Neoliberalism's symbol is based on the logos of the r/neoliberal subreddit. It is a white globe with red landmasses on it.

    1. Draw a ball
    2. Draw a part of the globe on the ball, using red for land and white for the seas. This does not have to be perfect,.
    3. Draw sunglasses on the ball, and you're done!
    Color Name HEX RGB
    Red #ED1C24 237, 28, 36
    White #FFFFFF 255, 255, 255



    • Chilib.png Chicagoan Libertarianism and Keynes.png Keynesianism - Thanks for the economics, especially the latter.
    • Orlib.png Ordo-Liberalism - Sorry for stealing your name.
    • Globeball.png Globalism - One world, under the philosophy of Friedman-Keynesian-Reagan-Thatcher!
    • Lib.png Liberalism - My main ideological predecessor.
    • 3way.png Third Way - My son, who is more willing to compromise with Social Liberalism.
    • Pinkcap.png Pink Capitalism - We are the same thing. But in a nice progressive disguise for the modern woke era to remain profitable. Pretty based I must say!
    • Moder.png Moderatism - My target demographic.
    • Mediastocracy flair.png Mediacracy - My praxis.
    • Necon.png Neoconservatism - Spread capitalism worldwide baby.
    • Neobert.png Neo-Libertarianism - Same as above but libertarian. Especially based if Chicagoan and not Austrotard.
    • Intercult.png Interculturalism - The melting pot model and the promotion of globalization and cultural assimilation integration of various different cultures will certainly help unite the people... To make a profit from, of course!
    • European Federalism.png European Federalism - The EU is one of our most important and treasured institutions. We mustn't let the Pop.png populists and Nation.png nationalists take it away from us!
    • Liberalconservative.png Liberal Conservatism - Sometimes says he doesn't like how "woke" I can get. But I've taught him well and like discussing economics with him.
    • Libfem.png Liberal Feminism - Yassss, more female drone pilots! :D
    • Cultism.png Cultism - Colonia Diginidad did a great job of making loyal neolibs. Diddle commie kids.
    • Cermon.png Ceremonial Monarchism - Crowned best friend.
    • Gamer.png Gamer - Hey if you vote for me you'll have better online, more games along with more money and individual rights to dedicate to your hobby, do we have a deal?.


    • Libertarian.png Libertarianism - Lmao, imagine having Chicago-Austrian economics and not Chicago-Keynesian Economics. Both of us share credit for aspects of Reaganomics during the 1980s, along with NeoCon. A Libertarian originally found me.
    • Clib.png Classical Liberalism - My grandfather who doesn't like my regulations and invasions. Overall, shares many similarities with Libertarian.png them.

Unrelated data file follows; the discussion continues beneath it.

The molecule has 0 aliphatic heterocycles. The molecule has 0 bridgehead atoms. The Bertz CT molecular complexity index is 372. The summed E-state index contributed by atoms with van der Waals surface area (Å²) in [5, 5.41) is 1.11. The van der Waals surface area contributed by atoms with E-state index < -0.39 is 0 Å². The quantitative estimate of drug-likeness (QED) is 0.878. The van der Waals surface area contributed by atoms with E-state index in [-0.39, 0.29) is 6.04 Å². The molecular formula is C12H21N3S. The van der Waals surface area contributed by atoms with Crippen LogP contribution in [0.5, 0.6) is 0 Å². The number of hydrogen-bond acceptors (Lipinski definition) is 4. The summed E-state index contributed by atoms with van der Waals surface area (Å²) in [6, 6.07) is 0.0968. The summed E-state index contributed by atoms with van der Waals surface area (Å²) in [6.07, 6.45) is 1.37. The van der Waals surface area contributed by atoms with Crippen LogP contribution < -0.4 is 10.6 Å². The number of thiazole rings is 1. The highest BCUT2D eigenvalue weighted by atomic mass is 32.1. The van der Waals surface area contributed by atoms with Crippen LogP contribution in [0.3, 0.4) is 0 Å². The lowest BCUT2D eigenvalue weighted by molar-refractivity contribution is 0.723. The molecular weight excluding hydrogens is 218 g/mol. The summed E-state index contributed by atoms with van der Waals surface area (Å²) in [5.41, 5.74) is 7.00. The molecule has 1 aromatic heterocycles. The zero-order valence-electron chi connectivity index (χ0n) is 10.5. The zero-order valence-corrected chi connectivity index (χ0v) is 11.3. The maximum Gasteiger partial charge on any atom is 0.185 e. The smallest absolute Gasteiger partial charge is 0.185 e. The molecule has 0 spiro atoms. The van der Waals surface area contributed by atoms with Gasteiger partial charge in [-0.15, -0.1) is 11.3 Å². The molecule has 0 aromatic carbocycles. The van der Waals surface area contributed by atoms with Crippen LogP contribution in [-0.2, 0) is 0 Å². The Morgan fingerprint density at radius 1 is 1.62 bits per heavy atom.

• Soclib.png Social Liberalism - My dear sibling, although he doesn't like my welfare cuts.
    • Conserv.png Conservatism Con-t.png - Conservatives popularised me but your tariffs are drowning us and he blames me for "wokeism" or crap.
    • Ford.png Fordism - Me but scary and off compass.
    • Pinochet-hat.png Pinochetism - Look I don't like commies either and you have good economic policies, but I think you went too far. Right-wing authoritarianism isn't the answer, m'kay? Still, most of your victims deserved the ride.
    • Fujimori.png Fujimorism - Same as above. But I'd still much rather have you in power than Mariateguism.png him.
    • Statlib.png State Liberalism - Same as the two previous guys, but with pink paint, so he is a bit better. Might want to learn from him, he seems to be heading into a right direction for the future...
    • Dengf.png Dengism - Thanks for the cheap labor and products, but have you ever considered using all those money we earned at something, well, less tyrannical? Also, stop copying things, do your own R&D, drop the commie paint and embrace free-market rather than state capitalism!
    • World Federalism2.png World Federalism - Based ultra-globalism and forcing unique peoples with unique histories and identities to forcefully assimilate and unify, still A bit too extreme for my taste... I also don't like how you cooperate with leftists. But thanks for creating the UN!
    • PolState.png Police Statism - Most cops are good people, just a few bad apples.
    • Reactlib.png Reactionary Liberalism - While his social stance may be awful, his based economics kinda makes up for it.
    • LDP(Japan).png Japan LDPism - Similar to above, that Shinzo Abe guy kinda reminds me of one disgusting orange guy.
    • Regulationism.png Regulationism - Depends on their impact in GDP growth.
    • Bidenism.png Bidenism - You used to be a lot cooler before you became all protectionist, isolationist, and anti-Reaganomics. I suppose it could have been worse though, you're still better than Trumpism.png Trump.
    • Nalib.png National Liberalism - You like Thatcher too, but we had a huge falling out after Brexit.
    • Imp.png Imperialism - While Friedman said India was better under British rule, you being so open about your intentions is bad for publicity. Instead you should act like you care about the global poor like I do. And adding few token minority drone pilots to do the job instead wouldn't hurt either.
    • Korwinism-Pikselart.png Korwinism - This is getting out of control!
    • Hayek.png Hayekism - Unstanding economist and philosopher but embrace globalism
    • Progress.png Progressivism - We both like woke culture. Just don't bring up Reagan or Thatcher


    • Ancapf.png Anarcho-Capitalism & Austrobert.png Austrolibertarianism - Gold isn't money lol.
    • Synd.png Syndicalism - If you don't stop striking I'm sending the cops.